To register, email

Palace Theater Presents Mary Lou Piland April 20

Not many people can tell their story to such acclaim that they get invited to be a presenter for the MOTH, have a play written about it, and now have a movie deal in the works! And that is just how the beginning of Mary Lou Piland’s 2ND ACT story begins! On April 20 at 3:00pm, come meet the effervescent author of For the Love of Spumoni (with12 a million FB Fans & counting!) and hear her tell her own story firsthand with a brand new (and surprising) epilogue!

Tickets are $20 and available for either in-person or virtual streaming of the event and may be purchased online at, by phone at 203-346-2000, or in person at the Box Office, 100 East Main St, Waterbury. Hours are Tuesdays and Wednesdays, 9:00 a.m. to 3:00 pm and Thursdays 9:00 a.m. to noon. Box Office doors remain locked. Please ring the doorbell for entry. Masks are required. To ensure the safety of all during the presentation all COVID -19 safety guidelines will be adhered to.

2ND ACT is a storytelling series featuring ordinary people sharing the extraordinary things they are doing in the 2ND (half) ACT of their lives! Inspirational, experiential, and comical, these after-50 life stories will ignite your own imagination to join the growing community of 2ND ACTers!

About the Palace Theater
The Palace’s primary purpose is to revitalize the Greater Waterbury community through the presentation of the performing arts and educational initiatives in collaboration with area cultural and educational institutions. Its mission is to preserve and operate the historic Palace Theater as a performing arts center and community gathering place that provides a focal point of cultural activity and educational outreach for diverse audiences.

Meet the Challenge @ the Award Winning Wigwam Escape and Save 20%

Escape rooms are the new medium for learning, storytelling, and play. In December 2020, Wigwam Escape located at The Institute of American Indian Studies in Washington, Connecticut won the coveted escape room “2020 Golden Lock Award” by the Room Escape Artist. They were impressed by Wigwam Escape’s unique take on learning through play, with their innovative and interactive puzzles allowing for problem-solving and critical thinking from multiple perspectives.

“We are thrilled that Wigwam Escape has won this award – it is truly an honor. It is really rewarding to have Wigwam Escape recognized not only for its educational value but also for the fact that it is fun,” said Lauren Bennett-Dionne, Manager of Wigwam Escape.

The Wigwam Escape journey begins in the year 1518 – players leave all modern-day devices like watches and cell phones behind, learning to take cues from the world around them. The room itself has hand-painted murals of New England forests, fields, streams, ponds, and gardens that allow players to be immersed in the pre-contact environment of Connecticut’s woodlands. The centerpiece of the room is a to-scale wigwam, crafted using traditional methods from local bark and trees. Players learn that a nearby fishing village has requested help, so they must hunt, forage, and gather supplies for a journey ahead. This unique, hands-on approach connects players to the ways Native peoples lived and the skills they relied on 500 years ago in their daily lives. Some of these lessons are timeless, allowing for an even broader takeaway from the experience of Wigwam Escape.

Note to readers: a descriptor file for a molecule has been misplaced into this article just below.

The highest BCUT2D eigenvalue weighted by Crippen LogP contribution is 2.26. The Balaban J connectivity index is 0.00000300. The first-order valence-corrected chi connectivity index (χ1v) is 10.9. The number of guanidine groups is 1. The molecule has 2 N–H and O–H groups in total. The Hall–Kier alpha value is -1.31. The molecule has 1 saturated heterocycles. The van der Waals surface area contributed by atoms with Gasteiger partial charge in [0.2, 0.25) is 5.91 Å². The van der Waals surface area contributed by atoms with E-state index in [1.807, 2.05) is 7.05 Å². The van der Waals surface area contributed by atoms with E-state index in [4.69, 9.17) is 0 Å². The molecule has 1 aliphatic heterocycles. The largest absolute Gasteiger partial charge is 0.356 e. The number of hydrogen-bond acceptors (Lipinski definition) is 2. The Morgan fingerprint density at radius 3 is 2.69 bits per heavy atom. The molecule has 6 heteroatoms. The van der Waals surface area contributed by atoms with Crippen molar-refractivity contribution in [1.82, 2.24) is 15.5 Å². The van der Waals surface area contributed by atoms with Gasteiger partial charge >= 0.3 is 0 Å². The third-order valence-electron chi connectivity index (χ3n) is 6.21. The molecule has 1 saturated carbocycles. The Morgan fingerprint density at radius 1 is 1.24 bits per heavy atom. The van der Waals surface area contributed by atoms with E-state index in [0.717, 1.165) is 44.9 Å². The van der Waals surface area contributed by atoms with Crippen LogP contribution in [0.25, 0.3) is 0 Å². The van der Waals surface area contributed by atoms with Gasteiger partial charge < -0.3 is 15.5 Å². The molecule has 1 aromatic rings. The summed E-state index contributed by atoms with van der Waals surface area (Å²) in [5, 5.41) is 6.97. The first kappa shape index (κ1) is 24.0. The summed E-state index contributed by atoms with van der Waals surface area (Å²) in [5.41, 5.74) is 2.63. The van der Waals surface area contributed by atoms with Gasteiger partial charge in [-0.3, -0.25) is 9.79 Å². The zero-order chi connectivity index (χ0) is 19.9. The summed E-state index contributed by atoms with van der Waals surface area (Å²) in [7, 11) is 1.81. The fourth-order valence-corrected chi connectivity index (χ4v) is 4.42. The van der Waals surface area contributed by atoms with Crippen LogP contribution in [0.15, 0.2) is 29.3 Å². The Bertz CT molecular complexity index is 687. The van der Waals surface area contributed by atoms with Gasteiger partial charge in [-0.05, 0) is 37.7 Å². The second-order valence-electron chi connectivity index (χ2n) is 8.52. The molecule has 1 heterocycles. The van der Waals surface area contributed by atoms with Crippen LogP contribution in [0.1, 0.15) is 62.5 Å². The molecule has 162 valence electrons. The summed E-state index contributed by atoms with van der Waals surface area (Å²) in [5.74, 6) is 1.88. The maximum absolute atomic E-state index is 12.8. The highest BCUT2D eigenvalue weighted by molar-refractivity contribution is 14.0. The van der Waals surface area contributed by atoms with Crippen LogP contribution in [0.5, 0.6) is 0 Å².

If you have friends and family members that are puzzle lovers, history buffs, story seekers, and enjoy immersive experiences, this adventure will definitely challenge and delight them! Wigwam Escape is committed to keeping visitors and staff safe by having each escape room be a private experience, with only one group playing at a time and strict sanitation of all touchable game surfaces and waiting areas between groups.

This spring from March 15th – April 25th, Wigwam Escape is offering players a special deal. 20% off your ENTIRE booking with discount code DEERANTLER

If you are looking for a safe and exciting outing that is sure to chase away the winter doldrums, call Wigwam Escape at 860-868-0151 or book online at

Norwalk Historical Society Presents Witchcraft and Witch Persecution in Early New England

On Thursday, March 25 @ 5:30 pm tune into the Zoom lecture presented by the Norwalk Historical Society of Witches and Witchcraft in Early New England with guest presenter Dr. Leslie Lindenauer of WestCONN.

Photo Credit: Wellcome Collection

Mention Salem Massachusetts and most people will make an immediate connection to the witch trials of 1692 when the courts sentenced 19 people to hang for the crime of witchcraft and tortured a 20th to death. Salem unofficially calls itself “The Witch City.” Less known is that dozens and perhaps hundreds of people were tried for witchcraft in New England beginning over four decades before the events in Salem. At least sixteen people were executed for the crime, most of them women.

This lecture will explore witchcraft and witch-hunting in New England in the seventeenth century, with special attention to the role that gender played in accusations and trials, and in Puritan culture in general. Q & A will follow the lecture. Tickets: $5.00 per household. To register click here. The Zoom link will be included at the bottom of your confirmation email under Additional Details. Zoom link will also be emailed to you 24 hours and 1 hour before the event.

About the Presenter
Leslie Lindenauer is a Professor in the Department of History and Non-Western Cultures at Western Connecticut State University, where she teaches courses in early American history, gender studies, public history, and American Studies. Her book I Could Not Call Her Mother: The Stepmother in American Popular Culture, 1750-1960 was published by Lexington Books in 2014. Before her career in academe, Leslie worked for a couple of decades as an educator and administrator at a number of history museums in the Northeast.